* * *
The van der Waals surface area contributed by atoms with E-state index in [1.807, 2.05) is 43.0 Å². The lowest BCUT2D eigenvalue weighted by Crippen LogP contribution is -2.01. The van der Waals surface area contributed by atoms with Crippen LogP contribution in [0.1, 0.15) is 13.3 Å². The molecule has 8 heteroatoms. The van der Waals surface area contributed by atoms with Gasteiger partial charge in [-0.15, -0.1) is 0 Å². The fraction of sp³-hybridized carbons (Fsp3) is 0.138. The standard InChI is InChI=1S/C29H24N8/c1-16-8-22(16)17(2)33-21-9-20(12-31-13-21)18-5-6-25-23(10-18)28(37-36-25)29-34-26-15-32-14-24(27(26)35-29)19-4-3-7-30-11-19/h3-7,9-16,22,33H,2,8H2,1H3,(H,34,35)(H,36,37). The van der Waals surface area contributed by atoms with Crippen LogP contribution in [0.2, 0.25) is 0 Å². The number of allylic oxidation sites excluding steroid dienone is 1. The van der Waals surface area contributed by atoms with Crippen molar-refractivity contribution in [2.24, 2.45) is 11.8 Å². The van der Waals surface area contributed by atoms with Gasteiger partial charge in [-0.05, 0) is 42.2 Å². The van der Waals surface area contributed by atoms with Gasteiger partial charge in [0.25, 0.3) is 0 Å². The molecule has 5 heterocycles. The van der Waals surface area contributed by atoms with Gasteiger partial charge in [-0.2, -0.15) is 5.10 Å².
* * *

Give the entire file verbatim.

The van der Waals surface area contributed by atoms with E-state index in [1.807, 2.05) is 43.0 Å². The lowest BCUT2D eigenvalue weighted by Crippen LogP contribution is -2.01. The van der Waals surface area contributed by atoms with Crippen LogP contribution in [0.1, 0.15) is 13.3 Å². The molecule has 8 heteroatoms. The van der Waals surface area contributed by atoms with Gasteiger partial charge in [-0.15, -0.1) is 0 Å². The fraction of sp³-hybridized carbons (Fsp3) is 0.138. The standard InChI is InChI=1S/C29H24N8/c1-16-8-22(16)17(2)33-21-9-20(12-31-13-21)18-5-6-25-23(10-18)28(37-36-25)29-34-26-15-32-14-24(27(26)35-29)19-4-3-7-30-11-19/h3-7,9-16,22,33H,2,8H2,1H3,(H,34,35)(H,36,37). The van der Waals surface area contributed by atoms with Crippen LogP contribution in [0.2, 0.25) is 0 Å². The number of allylic oxidation sites excluding steroid dienone is 1. The van der Waals surface area contributed by atoms with Crippen molar-refractivity contribution in [2.24, 2.45) is 11.8 Å². The van der Waals surface area contributed by atoms with Gasteiger partial charge in [-0.05, 0) is 42.2 Å². The van der Waals surface area contributed by atoms with Gasteiger partial charge in [0.25, 0.3) is 0 Å². The molecule has 5 heterocycles. The van der Waals surface area contributed by atoms with Gasteiger partial charge in [-0.2, -0.15) is 5.10 Å².